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Clever Epson is in Reuters top 100 Innovators – again

Thursday, 28 April 2016
By Print 21 Online Article

Reinforcing the unique IP underlining its new corporate vision, Epson 25, the Japanese-based company is one of the top 100 companies singled out for the prestigious international award for the fifth straight year.

The award is based on analysis of patent and citation data for some of the world’s largest and most innovative companies across four main criteria:

  • Volume: with every winner having at least 100 unique inventions protected by a granted patent over the most recent five year period;
  • Success: the ratio of inventions described in published applications (those patents which are filed and publicly published by the patent office but not yet granted) to inventions protected with granted patents
  • Globalization: globalization is the value an organization places on an invention by protecting it across the major world markets, the Chinese Patent Office, the European Patent Office, the Japanese Patent Office and the United States Patent & Trademark Office
  • Influence: the downstream impact of an invention, measured by how often it is cited by other organizations.

Executive officer and general administrative manager, Intellectual Property Division for Seiko Epson Corporation Toshiya Takahata (pictured) said, “We are truly proud to receive this award. Winning it for five years in a row recognises the close cooperation between us at the International Property Division (IP Division) and Epson’s technology development teams. It is often said that management and IP strategies need to go hand in hand, and I believe that IP is the foundation stone for corporate activities.”

The win comes as Epson is starting its new corporate plan, Epson 25, which it launched last month. It focuses the company on its mission statement of  … Creating a new connected age of people, things and information with efficient, compact and precision technologies.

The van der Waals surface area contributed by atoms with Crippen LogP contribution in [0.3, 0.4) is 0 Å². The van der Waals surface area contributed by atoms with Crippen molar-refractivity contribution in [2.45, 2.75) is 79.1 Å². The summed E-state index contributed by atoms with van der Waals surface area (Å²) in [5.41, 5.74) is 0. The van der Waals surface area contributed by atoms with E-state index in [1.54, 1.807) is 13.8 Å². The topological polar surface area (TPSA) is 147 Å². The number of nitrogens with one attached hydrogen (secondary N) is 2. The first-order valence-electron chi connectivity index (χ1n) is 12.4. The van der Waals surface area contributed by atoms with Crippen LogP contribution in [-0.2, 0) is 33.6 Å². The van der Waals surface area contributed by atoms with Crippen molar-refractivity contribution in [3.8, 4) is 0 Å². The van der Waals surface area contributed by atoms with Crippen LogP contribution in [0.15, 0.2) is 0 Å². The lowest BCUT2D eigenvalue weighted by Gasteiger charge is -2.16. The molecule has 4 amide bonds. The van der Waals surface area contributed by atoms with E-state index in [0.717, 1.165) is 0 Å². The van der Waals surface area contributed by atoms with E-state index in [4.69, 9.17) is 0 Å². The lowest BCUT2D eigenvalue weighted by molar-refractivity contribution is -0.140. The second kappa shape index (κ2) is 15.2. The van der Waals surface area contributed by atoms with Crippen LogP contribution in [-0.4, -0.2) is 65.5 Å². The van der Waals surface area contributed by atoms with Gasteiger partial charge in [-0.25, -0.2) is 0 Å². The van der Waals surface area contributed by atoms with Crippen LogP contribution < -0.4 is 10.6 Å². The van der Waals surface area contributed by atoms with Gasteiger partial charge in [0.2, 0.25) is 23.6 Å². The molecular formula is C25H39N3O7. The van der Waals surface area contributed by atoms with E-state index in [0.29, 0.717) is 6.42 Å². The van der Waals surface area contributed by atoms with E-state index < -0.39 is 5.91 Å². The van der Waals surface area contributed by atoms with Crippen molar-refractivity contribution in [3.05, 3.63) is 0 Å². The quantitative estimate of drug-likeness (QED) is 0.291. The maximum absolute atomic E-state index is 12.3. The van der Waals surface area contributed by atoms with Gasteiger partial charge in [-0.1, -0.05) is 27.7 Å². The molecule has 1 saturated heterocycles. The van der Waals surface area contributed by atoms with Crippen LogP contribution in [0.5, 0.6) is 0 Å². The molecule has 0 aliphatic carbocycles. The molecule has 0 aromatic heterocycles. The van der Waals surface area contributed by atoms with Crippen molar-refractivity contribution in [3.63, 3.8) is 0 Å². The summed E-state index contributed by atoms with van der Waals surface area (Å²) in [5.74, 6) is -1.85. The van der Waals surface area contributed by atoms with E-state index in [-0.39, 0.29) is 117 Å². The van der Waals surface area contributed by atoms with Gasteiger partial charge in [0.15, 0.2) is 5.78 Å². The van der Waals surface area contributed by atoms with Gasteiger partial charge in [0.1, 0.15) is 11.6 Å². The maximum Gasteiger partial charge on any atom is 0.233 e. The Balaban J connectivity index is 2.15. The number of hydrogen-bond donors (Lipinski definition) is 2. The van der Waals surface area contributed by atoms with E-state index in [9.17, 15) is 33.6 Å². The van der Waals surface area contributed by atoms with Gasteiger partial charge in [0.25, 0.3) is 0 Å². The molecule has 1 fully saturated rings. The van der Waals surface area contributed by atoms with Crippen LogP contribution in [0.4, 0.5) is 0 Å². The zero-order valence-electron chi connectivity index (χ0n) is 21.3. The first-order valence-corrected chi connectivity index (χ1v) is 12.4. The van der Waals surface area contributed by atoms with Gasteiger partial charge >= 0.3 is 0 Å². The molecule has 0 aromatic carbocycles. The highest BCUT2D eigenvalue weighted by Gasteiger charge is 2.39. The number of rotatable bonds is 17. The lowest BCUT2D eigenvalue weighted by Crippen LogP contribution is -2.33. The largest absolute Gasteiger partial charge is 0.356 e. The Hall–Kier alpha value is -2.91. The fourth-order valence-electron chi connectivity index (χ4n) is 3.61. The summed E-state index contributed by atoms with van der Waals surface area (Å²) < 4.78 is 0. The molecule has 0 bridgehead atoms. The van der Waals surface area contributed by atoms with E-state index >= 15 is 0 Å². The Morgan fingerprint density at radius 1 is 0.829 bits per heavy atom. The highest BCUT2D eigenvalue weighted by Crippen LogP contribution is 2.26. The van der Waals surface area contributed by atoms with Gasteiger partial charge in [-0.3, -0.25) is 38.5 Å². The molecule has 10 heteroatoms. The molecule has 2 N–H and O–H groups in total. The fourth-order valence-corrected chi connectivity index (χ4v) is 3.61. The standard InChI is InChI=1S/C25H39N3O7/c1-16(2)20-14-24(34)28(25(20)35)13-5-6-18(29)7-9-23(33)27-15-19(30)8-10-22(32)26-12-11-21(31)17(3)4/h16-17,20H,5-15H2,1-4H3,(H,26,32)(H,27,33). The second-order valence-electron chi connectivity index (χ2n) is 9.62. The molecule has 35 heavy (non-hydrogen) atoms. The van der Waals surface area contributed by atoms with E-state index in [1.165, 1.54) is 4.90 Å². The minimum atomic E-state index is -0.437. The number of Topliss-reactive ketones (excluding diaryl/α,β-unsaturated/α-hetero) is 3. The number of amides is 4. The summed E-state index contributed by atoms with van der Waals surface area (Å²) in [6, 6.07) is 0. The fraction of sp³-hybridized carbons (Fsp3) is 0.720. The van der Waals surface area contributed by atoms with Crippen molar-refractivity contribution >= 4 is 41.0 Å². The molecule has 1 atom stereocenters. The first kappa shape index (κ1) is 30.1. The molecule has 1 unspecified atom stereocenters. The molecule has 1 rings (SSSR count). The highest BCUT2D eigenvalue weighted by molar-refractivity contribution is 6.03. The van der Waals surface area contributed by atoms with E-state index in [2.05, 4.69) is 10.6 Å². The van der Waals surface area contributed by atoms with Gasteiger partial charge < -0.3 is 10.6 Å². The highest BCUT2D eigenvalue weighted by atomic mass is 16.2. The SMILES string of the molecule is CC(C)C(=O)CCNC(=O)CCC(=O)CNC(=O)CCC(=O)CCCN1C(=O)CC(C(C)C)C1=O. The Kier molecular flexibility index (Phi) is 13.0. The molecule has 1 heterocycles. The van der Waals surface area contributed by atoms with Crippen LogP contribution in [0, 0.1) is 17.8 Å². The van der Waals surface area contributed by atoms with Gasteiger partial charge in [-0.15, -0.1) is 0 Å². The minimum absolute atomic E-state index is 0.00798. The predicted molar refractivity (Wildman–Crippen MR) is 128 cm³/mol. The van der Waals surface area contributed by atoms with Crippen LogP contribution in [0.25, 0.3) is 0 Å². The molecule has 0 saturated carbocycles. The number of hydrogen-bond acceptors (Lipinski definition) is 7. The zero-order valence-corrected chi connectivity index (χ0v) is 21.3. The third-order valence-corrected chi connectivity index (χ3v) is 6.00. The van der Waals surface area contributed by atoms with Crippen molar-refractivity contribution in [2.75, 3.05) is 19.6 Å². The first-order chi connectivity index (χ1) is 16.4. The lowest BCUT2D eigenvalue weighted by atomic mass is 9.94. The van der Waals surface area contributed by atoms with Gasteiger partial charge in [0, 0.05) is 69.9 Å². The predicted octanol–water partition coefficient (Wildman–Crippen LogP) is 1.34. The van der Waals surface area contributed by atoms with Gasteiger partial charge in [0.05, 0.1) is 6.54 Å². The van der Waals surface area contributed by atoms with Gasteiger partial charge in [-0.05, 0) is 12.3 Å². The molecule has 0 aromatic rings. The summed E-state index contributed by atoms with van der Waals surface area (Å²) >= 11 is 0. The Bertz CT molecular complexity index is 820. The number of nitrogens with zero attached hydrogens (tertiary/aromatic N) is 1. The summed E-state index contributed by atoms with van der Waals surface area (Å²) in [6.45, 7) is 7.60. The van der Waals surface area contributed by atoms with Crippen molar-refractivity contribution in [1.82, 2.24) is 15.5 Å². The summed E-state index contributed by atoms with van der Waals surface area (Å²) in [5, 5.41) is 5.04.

The plan is to build on the solid manufacturing foundation to create a new era based on the unique advantages Epson has built up over time. One of the aims is to drive business by further integrating the management, R&D, and IP strategies.

“Every April, we hold a planning meeting in each division. Prior to this, the president, the divisional heads, and us in the IP Division get together to discuss our integrated strategy. For example, we discuss issues there may be between the printer division and the IP division, or any issues from a management perspective,” said Takahata. “Based on what has been discussed in this meeting, the business plan of each division is reviewed and the division is informed of the result. We share a common idea that IP is the foundation for our corporate activity, and thus the business divisions and the IP Division are required to work together to pursue an integrated strategy.”

Epson’s IP Division has expertise on IP systems, and can thus provide opinions on how techniques achieved by inventors can be patented, and how the potential of patents can be increased. The inventors can see what they are developing or trying to achieve as a result of their technology. For example, inventors envision what they are trying to produce is something the world has never seen before or realise ways to exceed the customers’ expectations. Thus, the thoughts of the different divisions are based on technology, they speak based on technology, and they are linked to each other by technology.

Takahata concluded, “I think that people who visit the Reuters website are highly sensitive to global trends. My top priority is to make such people understand that Epson has powerful IP because of its unique technology background. The Epson Group, as a whole, shares a common goal of becoming a company that is indispensable to its customers.”

 

 

 

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